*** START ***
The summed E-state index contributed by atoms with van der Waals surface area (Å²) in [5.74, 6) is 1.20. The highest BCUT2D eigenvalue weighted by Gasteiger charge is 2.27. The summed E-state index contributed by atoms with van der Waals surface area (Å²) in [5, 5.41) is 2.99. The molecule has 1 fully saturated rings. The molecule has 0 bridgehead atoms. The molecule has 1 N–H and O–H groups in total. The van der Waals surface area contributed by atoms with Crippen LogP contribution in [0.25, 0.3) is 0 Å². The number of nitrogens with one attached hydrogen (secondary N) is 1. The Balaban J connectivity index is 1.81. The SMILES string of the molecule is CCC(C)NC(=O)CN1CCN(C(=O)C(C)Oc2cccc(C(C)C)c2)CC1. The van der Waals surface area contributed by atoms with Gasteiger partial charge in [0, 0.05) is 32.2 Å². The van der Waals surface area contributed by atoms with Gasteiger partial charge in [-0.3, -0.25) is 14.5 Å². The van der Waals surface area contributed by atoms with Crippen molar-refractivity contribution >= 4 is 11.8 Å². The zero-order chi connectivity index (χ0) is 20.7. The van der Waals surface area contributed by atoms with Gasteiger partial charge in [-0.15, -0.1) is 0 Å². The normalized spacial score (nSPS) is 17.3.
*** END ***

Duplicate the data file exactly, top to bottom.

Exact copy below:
The summed E-state index contributed by atoms with van der Waals surface area (Å²) in [5.74, 6) is 1.20. The highest BCUT2D eigenvalue weighted by Gasteiger charge is 2.27. The summed E-state index contributed by atoms with van der Waals surface area (Å²) in [5, 5.41) is 2.99. The molecule has 1 fully saturated rings. The molecule has 0 bridgehead atoms. The molecule has 1 N–H and O–H groups in total. The van der Waals surface area contributed by atoms with Crippen LogP contribution in [0.25, 0.3) is 0 Å². The number of nitrogens with one attached hydrogen (secondary N) is 1. The Balaban J connectivity index is 1.81. The SMILES string of the molecule is CCC(C)NC(=O)CN1CCN(C(=O)C(C)Oc2cccc(C(C)C)c2)CC1. The van der Waals surface area contributed by atoms with Gasteiger partial charge in [0, 0.05) is 32.2 Å². The van der Waals surface area contributed by atoms with Gasteiger partial charge in [-0.3, -0.25) is 14.5 Å². The van der Waals surface area contributed by atoms with Crippen molar-refractivity contribution >= 4 is 11.8 Å². The zero-order chi connectivity index (χ0) is 20.7. The van der Waals surface area contributed by atoms with Gasteiger partial charge in [-0.15, -0.1) is 0 Å². The normalized spacial score (nSPS) is 17.3.